Contact me

Got a question or comment? Use this form to contact me.

I may not be able to respond to every inquiry, but I promise I will read it.

           

123 Street Avenue, City Town, 99999

(123) 555-6789

email@address.com

 

You can set your address, phone number, email and site description in the settings tab.
Link to read me page with more information.

Blog

Seeking Wisdom Among Straw Men

James Hoskins

  Wisdom defending the Youth, by Meynier (1810) — Wikimedia Commons (Public Domain)

Wisdom defending the Youth, by Meynier (1810) — Wikimedia Commons (Public Domain)

If there’s one word that could describe American society these last few years, it’s divided. A quick login to Facebook or Twitter reveals a cacophonous flood of spiteful memes, political rants, and presumptuous commentary rushing through our news feeds. The sheer spectacle of it draws us in and gives us the illusion that we urgently need to let everyone know where we stand on the issue, whatever that may happen to be. Sadly, it appears our culture is polarizing into angry, hyper-partisan tribes at an alarming rate. And there is growing evidence that foreign powers have been covertly working to amplify this division.

How can we resist the urge to get caught up into divisive, unproductive controversies? How can we seek wisdom and peace amidst an ocean of fake news and straw men? There are some passages in the Bible that I return to often for help in this regard. These passages should be especially convicting for Christians. But I think they are useful no matter what your beliefs are.

James 3:17-18

The wisdom from above is first pure, then peaceable, gentle, open to reason, full of mercy and good fruits, impartial and sincere. And a harvest of righteousness is sown in peace by those who make peace.

For Christians, this is the kind of wisdom we should all be aiming for. Sadly, our conduct online is often the opposite of what James describes. Many of the things we share on social media are impure, contentious, harsh, closed to reason, unforgiving, partisan, and sarcastic. Christians need to repent of such behavior, even if they’re merely sharing an article or meme they didn’t write themselves, but that nonetheless expresses their opinion.

So, how can we move away from mockery and bickering, and toward the kind of wisdom described above? Proverbs 18 has some practical truths that are helpful.

Proverbs 18:2

A fool takes no pleasure in understanding, but only in expressing his opinion.

Ask yourself: Am I too impatient to hear an opponent’s argument all the way through? Am I anxiously waiting, sometimes interrupting, to tell people what I think? Do I assume I already know what people are going to say? Do I talk more than I listen? If so, you may be a fool, in the biblical definition — you may be seeking merely to express your opinion, not to understand.

There’s an old saying: “Wise men speak because they have something to say; fools because they have to say something.” Better to be in the former group, not the latter. Seek understanding first, so that you may have something worthwhile to say.

Proverbs 18:13

If one gives an answer before he hears, it is his folly and shame.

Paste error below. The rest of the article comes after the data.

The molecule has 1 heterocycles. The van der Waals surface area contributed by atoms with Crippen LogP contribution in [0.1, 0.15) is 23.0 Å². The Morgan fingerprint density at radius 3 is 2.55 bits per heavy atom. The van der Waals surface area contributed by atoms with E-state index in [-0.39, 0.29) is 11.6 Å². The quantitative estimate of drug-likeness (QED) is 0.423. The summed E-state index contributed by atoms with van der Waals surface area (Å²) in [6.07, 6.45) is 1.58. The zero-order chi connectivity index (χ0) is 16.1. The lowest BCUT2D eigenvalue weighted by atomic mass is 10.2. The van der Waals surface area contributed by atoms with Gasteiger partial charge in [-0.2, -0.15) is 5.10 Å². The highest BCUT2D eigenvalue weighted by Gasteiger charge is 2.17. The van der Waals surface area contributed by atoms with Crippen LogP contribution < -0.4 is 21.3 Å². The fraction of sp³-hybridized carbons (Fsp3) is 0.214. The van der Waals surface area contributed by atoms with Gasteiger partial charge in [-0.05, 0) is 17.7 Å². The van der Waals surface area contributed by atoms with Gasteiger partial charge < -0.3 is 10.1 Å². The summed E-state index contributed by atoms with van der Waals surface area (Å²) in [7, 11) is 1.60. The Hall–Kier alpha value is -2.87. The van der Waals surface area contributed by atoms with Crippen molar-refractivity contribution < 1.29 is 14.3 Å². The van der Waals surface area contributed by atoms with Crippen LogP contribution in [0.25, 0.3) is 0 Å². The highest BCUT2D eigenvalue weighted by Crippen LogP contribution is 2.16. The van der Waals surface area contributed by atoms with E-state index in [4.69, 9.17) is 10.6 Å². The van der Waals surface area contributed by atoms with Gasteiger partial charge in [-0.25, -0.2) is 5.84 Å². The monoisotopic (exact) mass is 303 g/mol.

Before you share your opinion on a controversial topic, stop and think: Do I actually know what I’m talking about? Do I really understand the view I’m about to criticize? Have I genuinely listened to a thoughtful proponent of this view state their case? And did I interpret them charitably, trying my best to understand their perspective? If not, you may be guilty of the Straw Man fallacy and it’s probably best to stay silent. Simply having an opinion does not mean it is worth sharing.

Proverbs 18:17

The one who states his case first seems right, until the other comes and examines him.

Whenever some public controversy happens, there is an immediate flood of blog posts, op-Ed’s, and hot takes that follow. And the first out of the gate seem to have the most influence in forming public opinion. We are pressured to have instant outrage, draw immediate conclusions. But it’s the analysis that comes days or weeks after an event — after people have had time to reflect on what happened — that is usually the most insightful and nuanced. Unfortunately, by that time we are all too fatigued to care, and so our presumptuous conclusions go unchallenged.

Examine one of your strongly held opinions, and ask yourself: Have I studied both sides of this issue, weighed the facts, and come to an informed conclusion? Do I only feed myself with media that confirms my biases? Do I maintain relationships with people who strongly disagree with me? If the answer to these is “no,” then you’re opinion is probably not as trustworthy as you think. And perhaps you need to balance it by genuinely hearing the other side.

Don’t get me wrong, there are times of grave and obvious injustice which ought to provoke instant outrage. And people should be generally thicker-skinned and able to handle criticism of their view without taking it so personally. But if everything is outrageous to us, if we spout off about everything that offends us, then the times of true injustice get lost in the noise.

When we find ourselves more upset about our resources being imposed on — or our self-identity being disrespected — than we are about real injustice against the vulnerable, then something is terribly wrong. With us. And we need to do some deep self-reflection.

May Scripture guide us to wisdom, and may God save us from our foolishness and pride.

get free articles and resources delivered to your inbox!